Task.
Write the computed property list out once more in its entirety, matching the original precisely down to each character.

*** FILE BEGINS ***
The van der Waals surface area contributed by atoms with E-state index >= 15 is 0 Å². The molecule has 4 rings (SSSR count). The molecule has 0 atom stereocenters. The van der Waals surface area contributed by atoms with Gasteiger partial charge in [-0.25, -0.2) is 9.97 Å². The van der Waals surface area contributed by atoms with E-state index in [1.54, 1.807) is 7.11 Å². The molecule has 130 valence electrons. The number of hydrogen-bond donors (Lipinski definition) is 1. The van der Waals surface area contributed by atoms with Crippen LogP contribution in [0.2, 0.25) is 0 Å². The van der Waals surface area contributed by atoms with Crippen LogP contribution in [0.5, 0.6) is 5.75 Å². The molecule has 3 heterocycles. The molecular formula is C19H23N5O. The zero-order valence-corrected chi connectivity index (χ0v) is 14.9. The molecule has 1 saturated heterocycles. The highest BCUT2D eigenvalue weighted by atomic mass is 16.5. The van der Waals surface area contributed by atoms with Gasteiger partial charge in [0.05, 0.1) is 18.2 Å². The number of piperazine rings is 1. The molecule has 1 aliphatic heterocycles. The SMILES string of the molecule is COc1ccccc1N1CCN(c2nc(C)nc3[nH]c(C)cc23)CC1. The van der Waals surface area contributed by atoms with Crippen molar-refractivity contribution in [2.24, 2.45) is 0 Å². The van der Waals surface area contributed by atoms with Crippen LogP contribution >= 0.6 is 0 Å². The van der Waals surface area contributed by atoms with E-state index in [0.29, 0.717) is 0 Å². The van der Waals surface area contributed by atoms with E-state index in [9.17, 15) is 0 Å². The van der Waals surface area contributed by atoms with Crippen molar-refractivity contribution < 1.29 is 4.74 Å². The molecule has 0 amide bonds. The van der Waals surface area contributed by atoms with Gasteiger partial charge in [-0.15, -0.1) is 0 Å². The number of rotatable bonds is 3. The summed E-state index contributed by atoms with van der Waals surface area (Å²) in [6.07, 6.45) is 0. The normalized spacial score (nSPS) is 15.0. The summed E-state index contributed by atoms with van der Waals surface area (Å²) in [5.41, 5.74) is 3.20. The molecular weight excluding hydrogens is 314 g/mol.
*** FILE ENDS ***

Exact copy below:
The van der Waals surface area contributed by atoms with E-state index >= 15 is 0 Å². The molecule has 4 rings (SSSR count). The molecule has 0 atom stereocenters. The van der Waals surface area contributed by atoms with Gasteiger partial charge in [-0.25, -0.2) is 9.97 Å². The van der Waals surface area contributed by atoms with E-state index in [1.54, 1.807) is 7.11 Å². The molecule has 130 valence electrons. The number of hydrogen-bond donors (Lipinski definition) is 1. The van der Waals surface area contributed by atoms with Crippen LogP contribution in [0.2, 0.25) is 0 Å². The van der Waals surface area contributed by atoms with Crippen LogP contribution in [0.5, 0.6) is 5.75 Å². The molecule has 3 heterocycles. The molecular formula is C19H23N5O. The zero-order valence-corrected chi connectivity index (χ0v) is 14.9. The molecule has 1 saturated heterocycles. The highest BCUT2D eigenvalue weighted by atomic mass is 16.5. The van der Waals surface area contributed by atoms with Gasteiger partial charge in [0.05, 0.1) is 18.2 Å². The number of piperazine rings is 1. The molecule has 1 aliphatic heterocycles. The SMILES string of the molecule is COc1ccccc1N1CCN(c2nc(C)nc3[nH]c(C)cc23)CC1. The van der Waals surface area contributed by atoms with Crippen molar-refractivity contribution in [2.24, 2.45) is 0 Å². The van der Waals surface area contributed by atoms with Crippen LogP contribution >= 0.6 is 0 Å². The van der Waals surface area contributed by atoms with E-state index in [0.29, 0.717) is 0 Å². The van der Waals surface area contributed by atoms with E-state index in [9.17, 15) is 0 Å². The van der Waals surface area contributed by atoms with Crippen molar-refractivity contribution < 1.29 is 4.74 Å². The molecule has 0 amide bonds. The van der Waals surface area contributed by atoms with Gasteiger partial charge in [-0.15, -0.1) is 0 Å². The number of rotatable bonds is 3. The summed E-state index contributed by atoms with van der Waals surface area (Å²) in [6.07, 6.45) is 0. The normalized spacial score (nSPS) is 15.0. The summed E-state index contributed by atoms with van der Waals surface area (Å²) in [5.41, 5.74) is 3.20. The molecular weight excluding hydrogens is 314 g/mol.